Revere School officials and Mayor Brian Arrigo welcomed Speaker Bob DeLeo and State Rep. RoseLee Vincent to the Garfield Middle School (GMS) on Monday to discuss the renewal of the school’s Extended Learning Time (ELT) grant and the restoration of full funding for the program.
The GMS joins the Whelan School and the Hill School – both elementary schools – as the only schools in the district with ELT programs. ELT is a state-funded program that provides state grants to school districts so that schools can plan for and implement a longer school day. Typically, teachers get increased salaries and students get longer class times and more elective classes.
Revere was one of the first districts to jump on the program some years ago, but Supt. Dianne Kelly said this week during the visit that their grant is running out.
“As the funding was cut to increases for cost of living, there wasn’t enough funding to support that program,” she said. “We were able to find the money this year, but next year may be different. To do that, I am taking money away from the other schools to support the ELT schools. I have a problem doing that, so we are really calling on the state to restore that funding that was lost.”
Principal Samantha Meier guided the contingent through several classrooms, where students were busy writing computer code for web design and others were working on designing their own utopian societies.
Students at the GMS are able to have longer class times, going for 70-minute blocks instead of 45-minute blocks.
“With the longer blocks of time, teachers are really able to get the kids focused and they have more time to work on a task,” said Meier. “With 45 minute periods, once the kids get in and settled down, and the assignment is explained, there is only 15 minutes left until you have to leave again. The kids really engage better with the material.”
Emily Woodman said she enjoyed being able to take elective courses that normally wouldn’t be offered to middle school students.
“I think it’s cool we get to learn more about different things,” she said. “In sixth grade, we got to learn about financial literacy, banking and starting a business. Then, with the money we earned, we were able to buy things at the Middle School auction. I think it’s amazing we get to have that with our extra time.”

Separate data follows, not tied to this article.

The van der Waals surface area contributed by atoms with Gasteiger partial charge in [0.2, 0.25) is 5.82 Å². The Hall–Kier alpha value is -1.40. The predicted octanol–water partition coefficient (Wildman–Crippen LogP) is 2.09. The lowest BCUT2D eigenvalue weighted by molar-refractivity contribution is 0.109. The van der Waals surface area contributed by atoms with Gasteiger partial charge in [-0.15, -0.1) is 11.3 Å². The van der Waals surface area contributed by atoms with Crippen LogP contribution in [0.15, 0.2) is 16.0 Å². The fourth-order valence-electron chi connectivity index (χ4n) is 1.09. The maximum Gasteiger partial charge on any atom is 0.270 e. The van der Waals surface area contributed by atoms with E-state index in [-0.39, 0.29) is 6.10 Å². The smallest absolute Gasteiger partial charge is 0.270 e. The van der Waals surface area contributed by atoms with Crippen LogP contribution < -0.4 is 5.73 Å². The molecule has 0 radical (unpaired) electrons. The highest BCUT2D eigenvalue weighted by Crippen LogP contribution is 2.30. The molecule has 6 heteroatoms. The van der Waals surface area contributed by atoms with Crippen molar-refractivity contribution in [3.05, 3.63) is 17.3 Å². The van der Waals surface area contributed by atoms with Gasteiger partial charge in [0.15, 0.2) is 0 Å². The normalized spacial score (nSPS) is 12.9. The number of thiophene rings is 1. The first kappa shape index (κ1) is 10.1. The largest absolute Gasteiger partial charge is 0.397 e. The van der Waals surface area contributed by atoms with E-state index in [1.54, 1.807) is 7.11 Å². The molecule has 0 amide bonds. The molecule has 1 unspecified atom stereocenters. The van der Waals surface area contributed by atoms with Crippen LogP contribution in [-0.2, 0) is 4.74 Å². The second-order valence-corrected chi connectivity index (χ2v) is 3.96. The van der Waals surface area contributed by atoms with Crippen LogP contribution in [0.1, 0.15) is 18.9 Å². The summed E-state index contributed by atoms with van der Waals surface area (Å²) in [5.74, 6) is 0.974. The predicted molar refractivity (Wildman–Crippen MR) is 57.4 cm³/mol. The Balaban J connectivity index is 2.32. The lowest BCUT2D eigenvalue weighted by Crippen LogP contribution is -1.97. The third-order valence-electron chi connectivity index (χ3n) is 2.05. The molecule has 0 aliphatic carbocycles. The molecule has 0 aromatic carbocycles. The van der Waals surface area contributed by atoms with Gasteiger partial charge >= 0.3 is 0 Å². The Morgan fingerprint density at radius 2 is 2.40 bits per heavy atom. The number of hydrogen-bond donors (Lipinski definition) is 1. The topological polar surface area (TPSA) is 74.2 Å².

Student Michael Martorony said he enjoys the ELT because it allows him to get most of his homework done at school, allowing more time to enjoy family life.
“With extended blocks, you have more time to get your work done and your parents have time to get their work done and you get to enjoy more time with your family and loved ones,” he said.
There are more than 30 electives for GMS students to take, and students get two electives per day.
“The most valuable aspect of ELT is the electives part,” said teacher Tyler Arlington. “It’s real life career skills they’re learning. It’s hard to measure because there isn’t state exams to measure it, but I can tell you I’ve seen how incredibly valuable it is.”
Added Kelly, “It helps to develop relationship in the middle school. These are the kinds of things that prevent kids from dropping out of school…That elective class here in middle school could be enough to keep them coming and get through the school day because of that one class they really like. Without ELT, we can’t give them that little nugget of interest to keep them from thinking about dropping out.”
DeLeo and Vincent said they had been won over by the discussion, but they had an entire Legislative body to win over.
The matter will be taken up in the coming months during the State Budget process.
School and state officials discuss the ELT grant during a roundtable discussion on Monday morning at the Garfield Middle School. Pictured, L-R, State Rep. RoseLee Vincent, Speaker Bob DeLeo, Mayor Brian Arrigo, Supt. Dianne Kelly, Mayoral Assistant Joe Gravellese, School Committeewoman Susan Gravellese and School Committeewoman Carol Tye.
GMS Principal Samantha Meier, Supt. Dianne Kelly, Speaker Bob DeLeo and State Rep. RoseLee Vincent take a tour of the GMS.
Speaker Bob DeLeo, State Rep. RoseLee Vincent and Principal Samantha Meier listen intently to a student presentation on utopian societies.
Students Gabriella Barroso, Narolyn Molina Lainer, and Unique Arriaga testify about their positive experience with ELT at the Garfield.
Teacher Erin Lane speaks about having more time to collaborate with other teachers while Tyler Arlington and Julie Venditti listen.
The full contingent of City, School and State officials gather for a photo at the conclusion of the tour.